Profile: The Godfather Cat

LOS ANGELES – When The Godfather was released in 1972, a certain cat experienced a meteoric rise from the runt of the litter to a mega star within a cat nap’s time.

“Meow,” the cat said in an interview shortly after the film’s release. “Meow meow.”

Before filming, the cat was an untrained actor, unfamiliar with life on set. She spent most of her time eating, sleeping, eating some more, and then soiling the litter box to round out the day’s activities.

“Meow.”

Everything changed indeed. Handpicked by Marlon Brando to be featured in the iconic first sequence of the film, she was unknowingly thrust into the spotlight.

“Reouww.”

“She handled it very well, I thought,” said the cat’s chief caretaker. “A lot of cat’s would have gotten their fur all matted.”

One particularly striking aspect of the scene with Mr. Brando was his divided attention. Brando never looked at the cat he was holding and petting. He kept his focus on the other actors.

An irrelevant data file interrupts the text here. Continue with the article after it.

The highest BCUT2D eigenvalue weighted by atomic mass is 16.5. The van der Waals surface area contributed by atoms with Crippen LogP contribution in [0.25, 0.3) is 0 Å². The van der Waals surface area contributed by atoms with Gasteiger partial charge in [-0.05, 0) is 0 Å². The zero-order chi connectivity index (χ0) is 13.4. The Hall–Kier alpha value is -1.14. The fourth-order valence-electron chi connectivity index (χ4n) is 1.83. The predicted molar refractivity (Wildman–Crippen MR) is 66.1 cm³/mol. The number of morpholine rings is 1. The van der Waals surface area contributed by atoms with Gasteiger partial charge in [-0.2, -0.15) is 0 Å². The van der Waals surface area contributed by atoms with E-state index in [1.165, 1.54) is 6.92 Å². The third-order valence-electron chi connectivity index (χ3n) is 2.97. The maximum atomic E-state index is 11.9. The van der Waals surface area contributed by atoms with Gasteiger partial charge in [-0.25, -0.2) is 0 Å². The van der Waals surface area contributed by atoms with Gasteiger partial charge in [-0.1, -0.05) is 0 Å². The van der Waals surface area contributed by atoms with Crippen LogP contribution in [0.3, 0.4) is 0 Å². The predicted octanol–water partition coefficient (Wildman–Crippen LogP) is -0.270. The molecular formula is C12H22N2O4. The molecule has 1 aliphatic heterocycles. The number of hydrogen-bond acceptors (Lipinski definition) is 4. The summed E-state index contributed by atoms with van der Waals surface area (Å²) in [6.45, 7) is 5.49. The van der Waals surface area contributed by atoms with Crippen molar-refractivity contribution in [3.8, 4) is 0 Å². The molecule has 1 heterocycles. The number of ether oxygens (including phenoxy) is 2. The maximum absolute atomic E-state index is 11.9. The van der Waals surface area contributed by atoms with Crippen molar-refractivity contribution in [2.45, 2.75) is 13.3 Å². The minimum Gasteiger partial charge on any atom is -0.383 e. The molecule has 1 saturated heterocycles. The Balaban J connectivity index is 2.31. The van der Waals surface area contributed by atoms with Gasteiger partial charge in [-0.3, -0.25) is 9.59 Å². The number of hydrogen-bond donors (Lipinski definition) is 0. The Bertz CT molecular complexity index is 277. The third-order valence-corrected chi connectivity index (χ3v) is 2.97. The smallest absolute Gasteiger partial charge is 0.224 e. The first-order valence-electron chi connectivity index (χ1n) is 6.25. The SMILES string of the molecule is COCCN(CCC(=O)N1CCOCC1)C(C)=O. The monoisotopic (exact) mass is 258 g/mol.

“At first she was confused,” said the on-set cat servant, “She was being handled, pet, and cuddled, but not with undivided attention. That’s strange for a cat.”

But the experience taught her a valuable lesson in performance. And after the release of the film, she was deemed the Godmother of Film Acting Cats. She held lessons in purring while sleeping, answered queries about how to feel when a human’s attention is divided, acting lessons, and of course, the million and one ways to wake a human from the most sound and comfortable sleep.

“She never did another movie of that caliber,” said the head litter box cleaner. “But she had a lot to offer cats of other generations, and helped open doors for their film careers.”

She also had a lot of kittens.

And thirty-five generations later, an offspring of the Godmother has just landed a starring role in the upcoming film Mars Again.

When asked for comment, the up and coming star simply stated, “Meorrw.” Just like his grandmother of many generations ago.